No Limits Magazine from the Auto History Preservation Society
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Wednesday February 7, 2018
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1998 Pontiac Trans Am Ad
The Performance Car Chronicles: 2010 - the Present: All Hell is Breaking Loose!

1998 Pontiac Trans Am Ad
The Performance Car Chronicles: 1992-2000 The Heat is On!

Mustang GT
The Performance Car Chronicles - 1982-1992 - Is that Performance I hear?

1972 Olds 442 W-30
The Performance Car Chronicles - 1971-75 - Muscle cars didn't die -
they just faded away!

1970 Chevrolet SS-454
The Performance Car Chronicles - 1970 - Screaming the loudest
before you die!

1968 Pontiac GTO
See hundreds of stories from the material in our Library. You can view all of them - any time!

1969 Boss 302 Ad
Click to go to our Ads Section - Then choose the car brand

1955 GTO Road Test
Click to go to our Tech Section - Then choose the car brand & "Road Tests"

1955 Thunderbird Brochure
Click to go to our Brochures Section - Then choose the car brand

Key Histories We've Been
Covering Appear Below

1956 Plymouth Belvedere
The Plymouth 1955-1960 : The "Forward Look" Years Detailed

1962 Pontiac Grand Prix
Pontiac 1959-1962: From Wide Track Performance to the Grand Prix

1957 Mercury Turnpike Cruiser 4-door
Mercury 1954-1958: Growing from
an Upscale Ford to a Baby Lincoln

1958 Cadillac Series 60 Special
Cadillac 1954-1958 - Showing it
was "The Standard of the World"

GHOST TRACKS -
Revisiting Indiana's Armscamp Speedway


Armscamp Speedwayn

Once a jewel of a facility, the Armscamp Speedway is no more

Seward 40 Ford Pickup width=

EXTRA!

Vic & Becky Seward's 1940 Ford Pickup!

By Society Staff - Reprint with permission only.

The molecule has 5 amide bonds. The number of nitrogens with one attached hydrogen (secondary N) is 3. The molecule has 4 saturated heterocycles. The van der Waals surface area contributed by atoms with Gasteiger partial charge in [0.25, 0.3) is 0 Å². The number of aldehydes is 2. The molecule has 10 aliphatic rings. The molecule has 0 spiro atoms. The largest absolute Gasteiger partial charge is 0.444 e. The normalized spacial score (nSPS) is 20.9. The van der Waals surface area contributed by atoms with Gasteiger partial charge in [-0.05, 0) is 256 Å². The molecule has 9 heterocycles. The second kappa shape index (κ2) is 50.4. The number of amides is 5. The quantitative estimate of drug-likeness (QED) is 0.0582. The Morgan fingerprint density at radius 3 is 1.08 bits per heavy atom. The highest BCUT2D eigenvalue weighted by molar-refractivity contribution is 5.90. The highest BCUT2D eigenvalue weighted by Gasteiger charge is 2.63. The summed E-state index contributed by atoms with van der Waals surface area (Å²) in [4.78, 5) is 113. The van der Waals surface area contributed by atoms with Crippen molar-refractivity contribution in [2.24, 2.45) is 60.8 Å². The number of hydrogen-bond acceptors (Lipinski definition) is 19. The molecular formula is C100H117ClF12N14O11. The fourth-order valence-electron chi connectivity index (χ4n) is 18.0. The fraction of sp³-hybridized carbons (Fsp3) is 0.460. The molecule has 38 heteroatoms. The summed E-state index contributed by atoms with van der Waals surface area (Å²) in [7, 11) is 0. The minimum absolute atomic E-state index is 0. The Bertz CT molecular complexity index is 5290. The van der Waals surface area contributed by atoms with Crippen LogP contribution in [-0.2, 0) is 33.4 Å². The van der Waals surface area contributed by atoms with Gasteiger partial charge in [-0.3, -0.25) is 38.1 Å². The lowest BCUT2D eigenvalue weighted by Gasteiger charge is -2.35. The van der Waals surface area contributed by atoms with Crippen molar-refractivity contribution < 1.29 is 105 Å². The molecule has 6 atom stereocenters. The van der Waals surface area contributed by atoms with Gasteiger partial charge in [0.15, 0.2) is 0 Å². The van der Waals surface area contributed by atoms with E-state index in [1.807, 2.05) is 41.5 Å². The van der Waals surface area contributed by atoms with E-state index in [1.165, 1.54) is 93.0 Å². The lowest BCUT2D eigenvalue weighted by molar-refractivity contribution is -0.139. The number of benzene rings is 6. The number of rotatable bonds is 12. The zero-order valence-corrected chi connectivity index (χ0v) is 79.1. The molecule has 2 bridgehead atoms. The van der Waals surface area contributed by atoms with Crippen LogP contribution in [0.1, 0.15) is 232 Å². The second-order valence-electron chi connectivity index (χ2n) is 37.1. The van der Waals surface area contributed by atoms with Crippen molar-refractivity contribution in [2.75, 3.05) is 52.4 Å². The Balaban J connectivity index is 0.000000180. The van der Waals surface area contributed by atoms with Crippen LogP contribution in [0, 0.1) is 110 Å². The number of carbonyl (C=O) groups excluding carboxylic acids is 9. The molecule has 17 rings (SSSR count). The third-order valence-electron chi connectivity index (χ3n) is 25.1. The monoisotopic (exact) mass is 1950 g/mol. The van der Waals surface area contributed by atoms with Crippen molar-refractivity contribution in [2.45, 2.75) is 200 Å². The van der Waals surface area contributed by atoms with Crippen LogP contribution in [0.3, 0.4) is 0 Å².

Sometimes you are rewarded by more than just eye catching paint. Such was the case with Vic & Becky Seward’s 1940 ford Pick-up. No Limits was stopped in our tracks when we came upon this fantastic pick up painted in 2002 Chevrolet Extreme Space Blue.

It jumped out in the sun and said .. “Check me out”. So we did and got a whole lot more than we anticipated. Vic got this truck in 1997 and finished it in 2002. During that 5 year span, he customized and added details that knock your socks off.

We’ll start with the drive train. The frame has a Mustang II front suspension and a Ford 9” rear with 3.83:1 gears. Disc brakes on all 4 corners help stop this beauty. The frame cradles a small block Chevy 350 mated to a TH350 and rides on 17” wheels all around.

Now let’s look at that gorgeous blue body. The top of the cab has been chopped 2” and looks “just right”. Now the details begin to be seen. At the front, the truck sports ’41 Ford headlamps (they have the marker lights on the bezel) and ‘41 Ford hood trim. This trim closes the gap between the hood and grill and with a small custom made insert finish off the front cleanly.

Going down the side, the doors are keyless and Vic has made custom metal running boards that cover the side mounted spare tire well for a super clean look.

For tail lights, Vic adapted Honda Accord rear speaker grills for tail and brake lights. These are molded into the rear of the cab below the window. Super trick !

The bed itself is a beautiful polished wood and stainless piece that is covered by an aluminum bed topper. When closed, the bed topper continues the flawless lines of the truck. Under that bed is a 20 gal. stainless steel gas tank.

Another amazing detail that Vic developed is the use of GM seat belt buckles for latches to hold the tailgate closed. Super cool and somehow fitting given all the details in this truck.

Read the rest of the story HERE,



Those are Honda Accord speaker grills that are now tail & brake lights!



The interior is as trick as the rest of the truck - note the period looking gauges and the chrome A/C outlets.


Story Courtesy of The Stephen Cox Blog
Reprint with permission only.

“No Trespassing” signs were everywhere. I had taken a wonderful 90-minute ride on my Triumph Bonneville to see the old race track and I didn't want to go home empty-handed. It took half an hour to find someone who assured me that I could take a few quick photos of the former Armscamp Speedway in Alexandria, Indiana..